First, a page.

verification. this past monday i received a letter from your assistant secretary for legislative affairs and i wanted to discuss a couple of components of that. thank you for the response. in the letter it said that the nuclear agreement relies on the unprecedented monitoring and verification measures. the letter further refers to an unprecedented monitoring and surveillance. legally binding obligations to iran's safeguards with the iaea. my first question is have youer read the iran safeguard agreement? >> yes. >> and how can i access that? >> i have been briefed on it. it was read by our staff when we were there. i didn't read the entire thing, but i was briefed on what the contents are. >> has the president read it? >> i don't know.
i don't think so because i think it's in there. >> if you visit the website, they have a link to access the iran safeguards agreement. it goes to the next page and said sorry. i would be interested in reading that agreement. would that be possible? >> we were briefed on and worked on. it's part of a confidential it is always with every country, we have an agreement. that's the way it works. we were briefed on what was included and what needed to be included and was satisfied
because it was critical in the context. we don't possess it. >> members have read it and you haven't asked to read it yourself. >> i was in vienna and there on the last day. this was of high concern to us. i believe then under the secretary and others went over and met with the iaea. and they came back and briefed me out on it. i didn't feel it was imperative at that point. >> you feel comfortable stating that there is unprecedented monitoring and surveillance and verification measures? >> with one caveat. there is unprecedented allowance for that full measure of obtrusive oversight and excess. the key now will be to get the
budget up. we have the license for 130 or so additional inspectors to be permanently in iran. there is a permanent office in iran. they are going to need resourcing to meet this. we always banked on the fact that it will happen. i want to signal that that is an imperative component. >> i am concerned when there reports that start coming out that said the iranians collect their own soil samples and they inspect some of their own nuclear sites and we had the opportunity to have the secretary here in front of the committee and the very concerning reports that we would like to get the confirmation.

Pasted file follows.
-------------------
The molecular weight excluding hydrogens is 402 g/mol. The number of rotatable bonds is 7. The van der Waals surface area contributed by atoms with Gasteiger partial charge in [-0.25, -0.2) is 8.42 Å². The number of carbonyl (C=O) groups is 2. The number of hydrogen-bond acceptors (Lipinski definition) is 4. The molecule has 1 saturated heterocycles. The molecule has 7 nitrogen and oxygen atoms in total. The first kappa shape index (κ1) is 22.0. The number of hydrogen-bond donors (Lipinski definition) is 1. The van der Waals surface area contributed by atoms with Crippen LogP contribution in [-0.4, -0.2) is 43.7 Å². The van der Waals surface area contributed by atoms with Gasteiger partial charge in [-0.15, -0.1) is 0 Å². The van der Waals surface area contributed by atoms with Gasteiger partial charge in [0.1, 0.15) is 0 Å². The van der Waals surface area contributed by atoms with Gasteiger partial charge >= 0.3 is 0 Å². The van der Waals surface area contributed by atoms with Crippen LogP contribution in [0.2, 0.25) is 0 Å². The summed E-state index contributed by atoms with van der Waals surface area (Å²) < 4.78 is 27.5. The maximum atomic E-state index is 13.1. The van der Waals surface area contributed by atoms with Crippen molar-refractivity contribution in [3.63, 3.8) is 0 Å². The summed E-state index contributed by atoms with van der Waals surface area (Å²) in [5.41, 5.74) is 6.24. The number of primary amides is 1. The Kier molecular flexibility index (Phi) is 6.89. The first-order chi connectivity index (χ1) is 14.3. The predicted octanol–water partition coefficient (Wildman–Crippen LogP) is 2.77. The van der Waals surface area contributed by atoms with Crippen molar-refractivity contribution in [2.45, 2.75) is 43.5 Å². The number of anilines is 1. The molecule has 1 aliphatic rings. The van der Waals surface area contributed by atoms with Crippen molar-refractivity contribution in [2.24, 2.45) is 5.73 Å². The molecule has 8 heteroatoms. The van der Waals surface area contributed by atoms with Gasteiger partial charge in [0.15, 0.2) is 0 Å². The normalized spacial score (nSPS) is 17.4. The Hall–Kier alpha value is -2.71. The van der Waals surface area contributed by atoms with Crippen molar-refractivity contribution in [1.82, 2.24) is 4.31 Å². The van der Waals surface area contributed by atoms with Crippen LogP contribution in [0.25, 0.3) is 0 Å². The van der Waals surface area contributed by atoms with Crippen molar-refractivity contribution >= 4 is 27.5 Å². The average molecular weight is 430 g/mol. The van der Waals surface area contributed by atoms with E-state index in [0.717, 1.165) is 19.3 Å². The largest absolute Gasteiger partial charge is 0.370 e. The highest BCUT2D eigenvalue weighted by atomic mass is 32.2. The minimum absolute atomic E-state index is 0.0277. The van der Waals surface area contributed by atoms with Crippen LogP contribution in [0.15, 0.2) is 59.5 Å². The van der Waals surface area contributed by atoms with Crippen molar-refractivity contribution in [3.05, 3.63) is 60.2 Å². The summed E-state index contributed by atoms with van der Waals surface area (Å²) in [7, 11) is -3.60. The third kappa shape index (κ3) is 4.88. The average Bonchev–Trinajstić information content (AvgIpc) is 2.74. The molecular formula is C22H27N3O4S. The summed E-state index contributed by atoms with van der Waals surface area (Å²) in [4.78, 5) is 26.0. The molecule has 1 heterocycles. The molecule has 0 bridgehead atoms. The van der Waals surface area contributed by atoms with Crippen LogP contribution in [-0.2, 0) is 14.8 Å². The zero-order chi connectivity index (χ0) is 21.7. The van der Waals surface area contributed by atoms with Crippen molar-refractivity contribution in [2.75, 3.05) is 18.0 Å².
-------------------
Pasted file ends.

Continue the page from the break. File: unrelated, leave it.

that is the public document. the additional protocol was associated by the iaea and put in place as a consequence of what failed in the framework agreement with respect to north korea. and they have to be able to investigate. i will finish quickly. they have a right of access not to be collected by others. >> why didn't they ask for the schedule? why didn't you ask iran to sign? >> it's not a signed agreement. it states as a matter of fact.
so that is why it has force of law. that is why the snap back is a forceful provision. >> that's william keating from massachusetts. >> this is a budget hearing. one thing i am aware of and most agree with. taxpayers get the most cost-effective for taxpayers and most experts will say the work that we do in the areas that terrorism is likely to incubate and maybe start incubating or moving up. it's a couple of things. number one, they are talking to
the members from the committee and they identified 17 fronts. they are generally agreed upon. that's a great threat. they can comment on the areas where it's right. and they have what the geographic areas are. bangladesh and areas that we may not think of. number two, how we approach that is so important. it's important for the hearing this morning. i think the most effective things we can do in those areas are before things incubate and metastasize. what we can do with the resources to intervene. i think clearly the economic areas that we can do it. i think in terms of human rights. you can comment on how we are utilizing an increased role for women and mothers in trying to
deal with the issue in those types of situations. and also in terms of the extremists and countered narrative that we want to pursue with the broadcast. something we are getting beaten on in some areas. those are the things that we get the most bang for the buck. those are the things that keep us the safest. they were the most effective. if you can take a few minutes and comment on geographically they said are areas of concentration. and how we can deal with it economically from human rights perspective and a counter extremist narrative. >> congressman, i really appreciate the question. i want to try to answer it carefully. i don't want the speculation or
statement to be the father to the fact. >> i understand. >> i don't want to run through a bunch of potential incubator locations that some people may not have thought of yet. generically i would say to you that where you have a poor population and where you have a bad governance and corruption, where you have lack of opportunity and a lack of education and you have a population that may be susceptible to a religious extortion and distorted narrative, you have potential obviously. there plenty of places where unfortunately what i just described is the fact today.
the key here is the latter part of your question dealing with the narrative. because of narrative left unattended can be very attractive. where you have corruption and where you have lack of opportunity. if a void gets filled with that narrative and without the truth, without facts to the contrary, it can start to take hold and it has and does. we see that in various places. we are now very, very focused. part of our strategy as part of the dash is to do a much better job with the counter narrative. they have been deeply involved with this working with other countries and the best young talented communicators in america. beginning to fight back on social media. there is a center that has